Labor Series: Pt 10 ~ New FarmsReach Labor & Worker Safety Toolkit!

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We’re excited to focus the final installment in our Labor & Worker Safety Series on the FarmsReach Labor & Worker Safety Toolkit. It provides checklists, info sheets, spreadsheets, and detailed practical references to help you better manage your employees.

All of our Toolkit resources were recommended by our Featured Farmerspartners and the community, and are categorized by topic:

We hope these resources provide practical ideas and tools to start thinking differently about managing your team!

Below is just a sampling from the new Labor & Worker Safety Toolkit.

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Labor Series: Pt 5 ~ Cal/OSHA Sample Procedures for Heat Illness Prevention

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Photo by: Cal/OSHA

The checklist below was first published by Cal/OSHA in August, 2011.

Today our Labor & Worker Safety Series continues with tips on heat illness prevention! Summer in CA is heating up, which means farmers and ranchers need to think about how to avoid heat illness among their employees.

By law, CA employers with outdoor places of employment must comply with the Heat Illness Prevention Standard T8 CCR 3395. These procedures have been created to assist employers in crafting their own heat illness prevention plan, and to reduce the risk of work-related heat illnesses among their employees.

In working environments with an even higher than normal risk for heat illness (during a heat wave, or other severe working or environmental conditions), it is the employer’s duty to exercise greater caution and additional protective measures beyond what is listed below.

Remember this is not a one-size-fits-all guide. In order to implement these procedures in your operation, you’ll need to evaluate and consider the individual conditions present at your farm, such as the size of your crew, length of the work-shift, and the ambient temperature.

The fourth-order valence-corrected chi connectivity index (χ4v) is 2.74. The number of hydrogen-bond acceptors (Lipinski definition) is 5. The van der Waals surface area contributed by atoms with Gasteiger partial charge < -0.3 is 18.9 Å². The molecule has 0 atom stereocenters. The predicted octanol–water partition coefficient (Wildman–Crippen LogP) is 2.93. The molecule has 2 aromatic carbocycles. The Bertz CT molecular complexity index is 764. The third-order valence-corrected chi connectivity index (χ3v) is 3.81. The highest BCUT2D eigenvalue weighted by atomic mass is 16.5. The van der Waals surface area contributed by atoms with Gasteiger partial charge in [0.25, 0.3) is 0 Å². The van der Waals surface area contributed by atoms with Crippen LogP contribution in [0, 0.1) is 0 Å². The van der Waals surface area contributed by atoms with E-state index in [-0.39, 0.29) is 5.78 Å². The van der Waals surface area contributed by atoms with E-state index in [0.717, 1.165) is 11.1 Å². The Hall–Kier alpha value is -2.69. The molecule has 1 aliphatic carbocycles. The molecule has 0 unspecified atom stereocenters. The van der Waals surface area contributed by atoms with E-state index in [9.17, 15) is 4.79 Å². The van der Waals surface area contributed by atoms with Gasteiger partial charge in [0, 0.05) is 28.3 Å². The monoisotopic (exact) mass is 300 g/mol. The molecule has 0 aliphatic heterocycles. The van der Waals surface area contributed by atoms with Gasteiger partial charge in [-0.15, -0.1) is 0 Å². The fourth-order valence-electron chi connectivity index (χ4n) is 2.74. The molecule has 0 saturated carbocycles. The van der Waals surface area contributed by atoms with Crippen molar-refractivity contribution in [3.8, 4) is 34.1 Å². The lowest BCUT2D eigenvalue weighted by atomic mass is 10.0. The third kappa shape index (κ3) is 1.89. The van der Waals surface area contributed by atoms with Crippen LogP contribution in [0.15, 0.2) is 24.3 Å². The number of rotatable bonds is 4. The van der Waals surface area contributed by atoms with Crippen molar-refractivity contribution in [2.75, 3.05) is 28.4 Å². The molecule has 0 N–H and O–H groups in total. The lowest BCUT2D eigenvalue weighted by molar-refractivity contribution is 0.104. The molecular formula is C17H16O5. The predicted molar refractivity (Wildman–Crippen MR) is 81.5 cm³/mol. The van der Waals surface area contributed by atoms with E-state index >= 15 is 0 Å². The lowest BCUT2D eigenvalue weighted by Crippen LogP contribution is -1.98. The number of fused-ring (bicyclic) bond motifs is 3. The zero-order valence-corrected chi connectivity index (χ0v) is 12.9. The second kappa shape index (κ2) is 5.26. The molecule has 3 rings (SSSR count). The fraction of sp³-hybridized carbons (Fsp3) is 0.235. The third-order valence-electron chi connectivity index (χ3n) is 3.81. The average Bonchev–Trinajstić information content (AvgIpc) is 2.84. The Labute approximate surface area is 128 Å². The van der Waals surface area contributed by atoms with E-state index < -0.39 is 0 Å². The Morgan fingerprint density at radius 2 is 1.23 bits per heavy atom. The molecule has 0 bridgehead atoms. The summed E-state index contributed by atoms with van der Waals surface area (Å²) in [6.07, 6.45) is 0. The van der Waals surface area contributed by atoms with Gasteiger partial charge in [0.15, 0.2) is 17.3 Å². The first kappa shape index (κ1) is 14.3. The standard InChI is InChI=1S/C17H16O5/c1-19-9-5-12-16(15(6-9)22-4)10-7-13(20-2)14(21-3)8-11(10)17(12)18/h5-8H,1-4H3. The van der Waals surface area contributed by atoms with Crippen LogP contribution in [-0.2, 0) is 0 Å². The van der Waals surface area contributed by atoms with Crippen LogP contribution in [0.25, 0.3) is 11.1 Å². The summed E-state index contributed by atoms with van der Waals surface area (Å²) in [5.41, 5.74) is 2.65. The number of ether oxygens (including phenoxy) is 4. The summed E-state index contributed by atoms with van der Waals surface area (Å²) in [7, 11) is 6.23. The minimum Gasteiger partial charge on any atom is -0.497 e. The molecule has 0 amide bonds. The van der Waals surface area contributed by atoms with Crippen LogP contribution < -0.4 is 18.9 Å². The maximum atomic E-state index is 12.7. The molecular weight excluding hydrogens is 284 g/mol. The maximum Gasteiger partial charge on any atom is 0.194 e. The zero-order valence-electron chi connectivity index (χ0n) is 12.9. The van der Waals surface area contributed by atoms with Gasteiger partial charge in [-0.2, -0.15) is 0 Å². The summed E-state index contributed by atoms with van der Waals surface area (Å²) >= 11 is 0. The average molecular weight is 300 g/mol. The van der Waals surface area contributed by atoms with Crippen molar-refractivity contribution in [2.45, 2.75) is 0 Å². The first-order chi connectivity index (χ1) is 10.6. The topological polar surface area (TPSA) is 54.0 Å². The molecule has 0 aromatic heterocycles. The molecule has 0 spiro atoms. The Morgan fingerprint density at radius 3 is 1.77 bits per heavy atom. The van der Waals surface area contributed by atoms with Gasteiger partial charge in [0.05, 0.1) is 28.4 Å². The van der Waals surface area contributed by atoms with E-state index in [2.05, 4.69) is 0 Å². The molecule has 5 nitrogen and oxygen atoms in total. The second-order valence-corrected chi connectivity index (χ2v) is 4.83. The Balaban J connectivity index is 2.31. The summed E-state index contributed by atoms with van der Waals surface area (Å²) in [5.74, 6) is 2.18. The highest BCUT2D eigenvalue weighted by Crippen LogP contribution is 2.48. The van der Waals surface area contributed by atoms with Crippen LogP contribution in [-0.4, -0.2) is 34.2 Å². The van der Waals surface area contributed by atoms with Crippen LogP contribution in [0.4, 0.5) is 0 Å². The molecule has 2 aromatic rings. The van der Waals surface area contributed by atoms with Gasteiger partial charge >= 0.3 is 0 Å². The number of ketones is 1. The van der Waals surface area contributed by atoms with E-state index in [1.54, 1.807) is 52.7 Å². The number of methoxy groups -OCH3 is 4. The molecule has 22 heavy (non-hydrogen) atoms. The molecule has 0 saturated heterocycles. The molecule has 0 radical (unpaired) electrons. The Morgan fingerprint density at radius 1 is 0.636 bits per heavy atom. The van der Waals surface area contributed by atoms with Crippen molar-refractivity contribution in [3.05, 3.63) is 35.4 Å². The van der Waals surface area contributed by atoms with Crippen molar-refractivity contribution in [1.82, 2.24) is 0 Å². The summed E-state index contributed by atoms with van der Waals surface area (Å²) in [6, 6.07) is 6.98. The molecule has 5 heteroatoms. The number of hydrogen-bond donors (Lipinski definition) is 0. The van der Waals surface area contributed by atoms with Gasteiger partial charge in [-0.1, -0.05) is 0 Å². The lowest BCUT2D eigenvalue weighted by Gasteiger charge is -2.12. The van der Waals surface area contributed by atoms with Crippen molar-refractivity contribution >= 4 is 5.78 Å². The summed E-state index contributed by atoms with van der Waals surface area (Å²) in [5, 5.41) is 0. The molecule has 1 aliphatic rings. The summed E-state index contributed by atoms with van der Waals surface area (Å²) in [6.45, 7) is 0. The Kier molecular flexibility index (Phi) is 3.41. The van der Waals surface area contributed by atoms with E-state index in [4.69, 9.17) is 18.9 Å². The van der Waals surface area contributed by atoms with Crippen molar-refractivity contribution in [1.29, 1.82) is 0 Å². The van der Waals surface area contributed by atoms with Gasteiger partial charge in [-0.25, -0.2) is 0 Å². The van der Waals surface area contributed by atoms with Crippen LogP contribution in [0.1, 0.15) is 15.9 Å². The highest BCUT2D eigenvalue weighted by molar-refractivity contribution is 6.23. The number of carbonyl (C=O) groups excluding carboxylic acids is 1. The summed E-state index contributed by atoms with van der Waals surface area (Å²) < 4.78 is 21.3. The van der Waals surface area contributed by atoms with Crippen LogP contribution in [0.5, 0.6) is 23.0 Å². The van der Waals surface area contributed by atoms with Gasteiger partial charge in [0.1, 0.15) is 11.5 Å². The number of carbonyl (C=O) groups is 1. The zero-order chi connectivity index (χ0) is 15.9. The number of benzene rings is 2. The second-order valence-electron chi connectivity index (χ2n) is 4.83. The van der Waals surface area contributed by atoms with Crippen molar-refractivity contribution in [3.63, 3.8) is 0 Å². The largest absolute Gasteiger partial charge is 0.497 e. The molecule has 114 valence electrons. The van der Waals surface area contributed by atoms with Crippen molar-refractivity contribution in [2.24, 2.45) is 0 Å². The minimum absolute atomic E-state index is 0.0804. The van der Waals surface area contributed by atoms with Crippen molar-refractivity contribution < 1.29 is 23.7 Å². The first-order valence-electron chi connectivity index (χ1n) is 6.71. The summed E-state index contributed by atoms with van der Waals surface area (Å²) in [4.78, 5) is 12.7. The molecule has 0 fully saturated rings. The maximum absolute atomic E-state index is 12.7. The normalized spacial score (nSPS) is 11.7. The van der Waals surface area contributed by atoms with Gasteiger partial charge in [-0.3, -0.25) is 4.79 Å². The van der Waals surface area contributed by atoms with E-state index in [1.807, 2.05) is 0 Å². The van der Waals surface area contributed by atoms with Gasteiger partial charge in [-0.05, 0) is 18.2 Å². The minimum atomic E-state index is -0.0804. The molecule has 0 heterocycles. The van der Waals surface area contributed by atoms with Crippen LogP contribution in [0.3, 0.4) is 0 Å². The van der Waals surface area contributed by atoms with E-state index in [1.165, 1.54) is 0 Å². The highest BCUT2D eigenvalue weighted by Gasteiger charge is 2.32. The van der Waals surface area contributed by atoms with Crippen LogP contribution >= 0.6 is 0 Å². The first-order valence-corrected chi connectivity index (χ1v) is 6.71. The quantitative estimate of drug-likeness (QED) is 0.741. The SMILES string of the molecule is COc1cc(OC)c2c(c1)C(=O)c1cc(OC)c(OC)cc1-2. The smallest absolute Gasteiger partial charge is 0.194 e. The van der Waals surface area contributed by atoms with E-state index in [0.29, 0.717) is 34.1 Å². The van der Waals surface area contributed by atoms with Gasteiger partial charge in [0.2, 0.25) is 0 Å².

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Labor Series: Pt 3 ~ Are there Legitimate Farm Apprenticeship Programs?

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Apprentices harvest Swiss chard. Photo credit: Marta Abel

Many family farms with interns, also known as apprentices, have incurred heavy fines in the last few years for non-compliance with employment and workers’ compensation laws. Whether you call it an “internship”, “apprenticeship”, or “volunteer”, they are all considered the same under the federal labor law, and therefore fit in the legal definition of an employer-employee relationship. (There are a few rare, specific exemptions, but not applicable to most situations.)

While it is not recommended, many farmers choose to “fly under the radar” by hiring part-time or full-time help with customized payment plans. Examples of these payment plans could be paying a fixed price for a period of time, paying in-kind partially or fully, or establishing interns/apprentices as 1099 contractors (no, this is not legal!). Many have gotten away with these scenarios, but be warned that there are risks associated with loose arrangements.

So what are the parameters of a legal apprenticeship program? Read on as we share some legal ways, outlined in the CA Guide to Labor Laws for Small Farmers, published by ATTRA/NCAT and CA FarmLink, to hire part-time or full-time help.

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